Martin Jarvis on the characters to avoid, and the top five festivals you should not miss
June 27, TheTimes
An author confided to me recently that, however much we tell ourselves that the Lit Fest is all about culture, it’s equally about sales. Well, certainly a signed book is a sold book.
Hay-on-Wye is a biggie. My first appearance there was damp. As in rain. And, to some extent, squib. I arrived at a sodden country hotel at dead of night having been driven from London after a performance at the Donmar.
The front door would be left unlocked, I had been assured, my room key on a table inside. I tried the door. It didn’t move. Nothing. What to do? The driver splashed up the steps with my overnight bag, lifted the iron knocker and slammed it down.
We listened. Walter de la Mare would have appreciated the dilemma.
Suddenly the door swung outwards, and a tousled Terry Jones (Python and medievalist) stood blinking on the threshold. Courteously, but with voice of steel, he said: “It opens the other way.”
I grabbed my bag, groped past him, located the key and slunk soundlessly to bed.
My “event” next morning took place in a sort of tented sauna. I refrained from any jocular reference to the venue as a “big top”; I had been warned that organisers are sensitive. It’s a marquee.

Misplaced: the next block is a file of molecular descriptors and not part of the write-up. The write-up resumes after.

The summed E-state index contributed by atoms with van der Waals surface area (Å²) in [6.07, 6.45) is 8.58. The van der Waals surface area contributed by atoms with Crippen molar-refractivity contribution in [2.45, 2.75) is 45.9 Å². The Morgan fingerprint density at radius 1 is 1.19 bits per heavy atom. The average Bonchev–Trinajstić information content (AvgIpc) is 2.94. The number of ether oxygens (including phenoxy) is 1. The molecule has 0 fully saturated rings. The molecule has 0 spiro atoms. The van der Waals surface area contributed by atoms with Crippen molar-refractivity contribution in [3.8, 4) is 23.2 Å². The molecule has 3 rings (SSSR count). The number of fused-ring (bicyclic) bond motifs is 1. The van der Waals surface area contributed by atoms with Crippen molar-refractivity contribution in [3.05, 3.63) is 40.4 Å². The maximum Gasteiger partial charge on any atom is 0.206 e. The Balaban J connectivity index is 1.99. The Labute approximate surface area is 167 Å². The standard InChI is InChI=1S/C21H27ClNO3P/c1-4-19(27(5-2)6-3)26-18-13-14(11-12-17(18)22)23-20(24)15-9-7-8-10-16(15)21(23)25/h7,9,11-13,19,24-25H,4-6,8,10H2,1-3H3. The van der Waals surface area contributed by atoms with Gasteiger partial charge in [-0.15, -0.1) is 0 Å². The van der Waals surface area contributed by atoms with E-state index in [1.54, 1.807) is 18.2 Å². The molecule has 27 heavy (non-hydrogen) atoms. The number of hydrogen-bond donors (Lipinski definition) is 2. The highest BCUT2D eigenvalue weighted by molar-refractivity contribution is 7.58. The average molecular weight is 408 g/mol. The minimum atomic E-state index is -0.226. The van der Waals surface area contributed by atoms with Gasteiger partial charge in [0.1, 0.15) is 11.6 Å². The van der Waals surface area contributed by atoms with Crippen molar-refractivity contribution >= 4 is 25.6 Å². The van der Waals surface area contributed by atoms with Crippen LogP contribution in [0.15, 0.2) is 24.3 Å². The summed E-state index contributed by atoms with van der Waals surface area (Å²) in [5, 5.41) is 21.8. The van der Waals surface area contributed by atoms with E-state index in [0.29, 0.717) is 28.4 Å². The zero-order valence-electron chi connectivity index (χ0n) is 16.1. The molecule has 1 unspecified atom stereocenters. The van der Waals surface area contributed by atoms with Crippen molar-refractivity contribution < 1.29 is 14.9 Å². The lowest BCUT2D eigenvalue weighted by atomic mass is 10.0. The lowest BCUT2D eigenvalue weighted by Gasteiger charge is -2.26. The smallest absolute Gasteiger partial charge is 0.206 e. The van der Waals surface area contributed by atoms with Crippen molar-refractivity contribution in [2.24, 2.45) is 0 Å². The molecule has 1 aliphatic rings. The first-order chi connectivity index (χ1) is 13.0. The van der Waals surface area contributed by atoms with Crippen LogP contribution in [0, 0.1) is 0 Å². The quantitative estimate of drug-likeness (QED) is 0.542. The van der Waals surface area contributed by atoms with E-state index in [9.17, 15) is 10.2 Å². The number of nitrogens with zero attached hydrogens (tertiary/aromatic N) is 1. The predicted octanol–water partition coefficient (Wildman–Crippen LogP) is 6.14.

I read from Acting Strangely. The rain beat down. I told a true story about playing George VI in an American mini-series and my approach to his speech difficulties. I mentioned “Monty” and Churchill. They also had impediments. I did impressions.
The audience shifted uncomfortably. I heard whispers of “non-PC”. Or was that hissing? Oddly, though, when I moved on to Just William and a full-blooded characterisation of Violet Elizabeth (“I’ll thcweam an’ I’ll thcweam ’til I’m thick), they rocked with laughter. Fictional lisps OK at Hay.